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I'm implementing a simple code that calculates the distance between a point (x_a, y_a) in list_A and all points (x_b, y_b) in list_B and returns the minimum distance found. This is repeated for all points in list_A.

A MWE of my code:

# list_A points defined in array.
list_A = np.array([
    [x_data_a,  # x
     y_data_a]  # y
    ], dtype=float)

# list_B points defined in list.
list_B = [[x_data_b], [y_data_b]]

# Iterate through all data points in list_A
for ind, x_a in enumerate(list_A[0][0]):
    y_a = list_A[0][1][ind]

    # Iterate through all points in list_B.
    dist_min = 1000.
    for ind2, x_b in enumerate(list_B[0]):
        y_b = list_B[1][ind2]
        # Find distance between points.
        dist = (x_a-x_b)**2 + (y_a-y_b)**2
        if dist < dist_min:
            # Update value of min distance.
            dist_min = dist

    print 'Min dist to (', x_a, y_a, '): ', dist_min

The data is formatted like this:

list_A = [[[1.2 2.3 1.5 2.3 5.8 4.6 9.1] [2.5 1.0 4.6 2.4 7.4 1.1 3.2]]]

list_B = [[1.4, 5.8, 7.9], [6.1, 1.2, 3.7]]

For big lists/arrays this can take quite some time to finish. Can this be sped up?

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1  
Based on your comments on some of the answers, I realize I don't understand the format of your data. Are you saying that x_data_a is itself a sequence of points? Can you provide a simple example of your data structure with literal numerical values? –  BrenBarn Sep 22 '13 at 20:27
    
Please see edited question. I think using zip might do the trick because I'm getting a ValueError: XA and XB must have the same number of columns (i.e. feature dimension.) error. –  Gabriel Sep 22 '13 at 20:33
    
Your example still doesn't make sense. I don't see any points there, just lists of individual numbers. You can't have ... inside your individual points, because then you wouldn't know the dimension of the points and can't find distances between them. Please provide a small literal example without .... –  BrenBarn Sep 22 '13 at 20:36
    
Sorry, the ... where to shorten the list. I've updated que question showing how a real set of data would look like. In any case, I'm pretty sure using zip(*) is the solution to the error I mentioned above. –  Gabriel Sep 22 '13 at 20:41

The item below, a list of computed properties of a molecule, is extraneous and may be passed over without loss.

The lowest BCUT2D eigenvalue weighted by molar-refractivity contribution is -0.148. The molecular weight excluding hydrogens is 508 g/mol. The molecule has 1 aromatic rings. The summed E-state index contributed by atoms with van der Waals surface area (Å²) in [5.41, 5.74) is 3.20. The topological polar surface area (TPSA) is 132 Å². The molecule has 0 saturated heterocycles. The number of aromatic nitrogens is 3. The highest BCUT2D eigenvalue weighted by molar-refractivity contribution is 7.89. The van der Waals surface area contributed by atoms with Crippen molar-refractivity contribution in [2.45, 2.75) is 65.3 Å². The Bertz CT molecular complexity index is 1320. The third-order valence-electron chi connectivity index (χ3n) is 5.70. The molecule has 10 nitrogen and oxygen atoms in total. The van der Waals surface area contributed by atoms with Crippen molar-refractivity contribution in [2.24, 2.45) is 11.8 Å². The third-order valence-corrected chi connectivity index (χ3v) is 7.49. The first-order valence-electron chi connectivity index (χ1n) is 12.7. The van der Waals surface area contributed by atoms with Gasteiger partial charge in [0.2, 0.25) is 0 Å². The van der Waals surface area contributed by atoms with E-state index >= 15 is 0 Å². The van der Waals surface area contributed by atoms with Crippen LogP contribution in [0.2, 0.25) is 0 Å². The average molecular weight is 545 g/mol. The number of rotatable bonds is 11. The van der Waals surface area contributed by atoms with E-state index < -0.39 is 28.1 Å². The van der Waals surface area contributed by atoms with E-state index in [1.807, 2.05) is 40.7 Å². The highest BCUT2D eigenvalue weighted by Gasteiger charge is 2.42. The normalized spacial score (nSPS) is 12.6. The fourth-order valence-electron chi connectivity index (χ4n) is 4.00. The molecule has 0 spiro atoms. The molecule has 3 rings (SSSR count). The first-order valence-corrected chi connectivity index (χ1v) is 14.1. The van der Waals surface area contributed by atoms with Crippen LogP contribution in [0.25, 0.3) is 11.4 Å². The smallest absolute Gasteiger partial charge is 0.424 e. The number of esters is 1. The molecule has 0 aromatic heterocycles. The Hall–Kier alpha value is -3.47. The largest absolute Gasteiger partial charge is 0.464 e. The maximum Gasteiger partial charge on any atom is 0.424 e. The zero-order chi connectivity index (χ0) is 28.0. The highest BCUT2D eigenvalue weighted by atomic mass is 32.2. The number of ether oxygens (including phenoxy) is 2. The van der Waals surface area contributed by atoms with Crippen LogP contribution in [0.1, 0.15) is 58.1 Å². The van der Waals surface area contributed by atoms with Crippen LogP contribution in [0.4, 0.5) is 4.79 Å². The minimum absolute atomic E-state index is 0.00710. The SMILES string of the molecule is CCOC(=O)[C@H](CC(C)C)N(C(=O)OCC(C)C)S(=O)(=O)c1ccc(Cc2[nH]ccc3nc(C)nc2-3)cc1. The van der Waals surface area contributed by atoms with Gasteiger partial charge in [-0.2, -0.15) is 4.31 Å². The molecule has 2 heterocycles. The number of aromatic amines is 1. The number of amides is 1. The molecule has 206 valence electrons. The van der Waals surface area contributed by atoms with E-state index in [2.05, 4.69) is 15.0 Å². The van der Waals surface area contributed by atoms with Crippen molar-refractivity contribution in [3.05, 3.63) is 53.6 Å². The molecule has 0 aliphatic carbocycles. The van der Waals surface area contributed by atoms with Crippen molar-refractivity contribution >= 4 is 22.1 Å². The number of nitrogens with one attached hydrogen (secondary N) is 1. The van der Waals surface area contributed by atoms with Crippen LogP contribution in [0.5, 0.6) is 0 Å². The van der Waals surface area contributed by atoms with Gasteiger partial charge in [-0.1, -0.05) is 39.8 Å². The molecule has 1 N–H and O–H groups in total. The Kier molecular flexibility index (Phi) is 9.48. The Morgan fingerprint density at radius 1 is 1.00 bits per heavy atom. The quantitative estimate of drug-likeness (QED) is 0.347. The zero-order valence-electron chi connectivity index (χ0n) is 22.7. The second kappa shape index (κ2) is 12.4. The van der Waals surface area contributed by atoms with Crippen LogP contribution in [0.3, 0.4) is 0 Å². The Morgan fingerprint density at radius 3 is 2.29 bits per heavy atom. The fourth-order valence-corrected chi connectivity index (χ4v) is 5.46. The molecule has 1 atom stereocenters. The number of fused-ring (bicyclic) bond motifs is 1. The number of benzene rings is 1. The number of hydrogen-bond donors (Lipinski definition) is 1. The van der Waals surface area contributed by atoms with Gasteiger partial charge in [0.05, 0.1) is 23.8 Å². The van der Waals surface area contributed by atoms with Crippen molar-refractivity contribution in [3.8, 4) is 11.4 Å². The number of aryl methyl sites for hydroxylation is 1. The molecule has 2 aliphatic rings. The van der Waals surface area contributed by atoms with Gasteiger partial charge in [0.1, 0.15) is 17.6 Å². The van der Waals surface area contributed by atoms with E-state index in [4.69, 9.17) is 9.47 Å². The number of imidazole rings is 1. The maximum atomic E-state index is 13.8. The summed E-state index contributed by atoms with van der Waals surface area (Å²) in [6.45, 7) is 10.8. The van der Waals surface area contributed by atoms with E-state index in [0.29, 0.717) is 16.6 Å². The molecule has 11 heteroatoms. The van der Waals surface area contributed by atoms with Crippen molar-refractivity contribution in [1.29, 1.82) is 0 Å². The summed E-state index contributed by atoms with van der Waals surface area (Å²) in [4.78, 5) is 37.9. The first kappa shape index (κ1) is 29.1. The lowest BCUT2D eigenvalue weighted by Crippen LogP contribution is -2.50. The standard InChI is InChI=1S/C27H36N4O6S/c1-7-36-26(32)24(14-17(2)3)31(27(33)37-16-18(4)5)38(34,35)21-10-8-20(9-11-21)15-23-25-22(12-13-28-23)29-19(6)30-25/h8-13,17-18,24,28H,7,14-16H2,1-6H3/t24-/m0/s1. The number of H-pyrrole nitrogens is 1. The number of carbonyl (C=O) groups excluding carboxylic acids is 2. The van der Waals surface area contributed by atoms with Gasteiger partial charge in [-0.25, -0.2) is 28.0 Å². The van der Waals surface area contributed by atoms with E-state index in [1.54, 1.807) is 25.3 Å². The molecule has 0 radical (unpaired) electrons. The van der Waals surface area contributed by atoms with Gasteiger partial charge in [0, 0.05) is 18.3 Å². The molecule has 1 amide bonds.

1  
Yes, your arrays are formatted the wrong way around, and you can use zip(*list_A) to get them into the right format. –  BrenBarn Sep 22 '13 at 20:49

3 Answers 3

up vote 2 down vote accepted

Running your code I obtain the following:

Min dist to ( 1.2 2.5 ):  13.0
Min dist to ( 2.3 1.0 ):  12.29
Min dist to ( 1.5 4.6 ):  2.26
Min dist to ( 2.3 2.4 ):  13.69
Min dist to ( 5.8 7.4 ):  18.1
Min dist to ( 4.6 1.1 ):  1.45
Min dist to ( 9.1 3.2 ):  1.69

Converting your array to the following Nx2 arrays:

a
[[ 1.2  2.5]
 [ 2.3  1. ]
 [ 1.5  4.6]
 [ 2.3  2.4]
 [ 5.8  7.4]
 [ 4.6  1.1]
 [ 9.1  3.2]]

b
[[ 1.4  6.1]
 [ 5.8  1.2]
 [ 7.9  3.7]]

Now the following should work:

import scipy.spatial.distance as spdist

dist_arr = spdist.cdist(a,b)

print dist_arr**2
[[ 13.    22.85  46.33]
 [ 26.82  12.29  38.65]
 [  2.26  30.05  41.77]
 [ 14.5   13.69  33.05]
 [ 21.05  38.44  18.1 ]
 [ 35.24   1.45  17.65]
 [ 67.7   14.89   1.69]]

ind = np.argmin(dist_arr,axis=1)

print ind
[0 1 0 1 2 1 2]

print dist_arr[np.arange(ind.shape[0]),ind]**2
[ 13.    12.29   2.26  13.69  18.1    1.45   1.69]

Takes ~.3 seconds if a and b are 2X5000 vs ~135 seconds with the original code. A speedup of 450 times.

share|improve this answer
    
Please see the question I made above in BrenBarn's answer regarding the dimensions of the input lists. Also, why did you choose this particular disposition of elements? My setup is two sub-lists in each parent list (A and B), containing x and y values and the total number of x,y pairs is not necessarily the same in A and B. –  Gabriel Sep 22 '13 at 20:16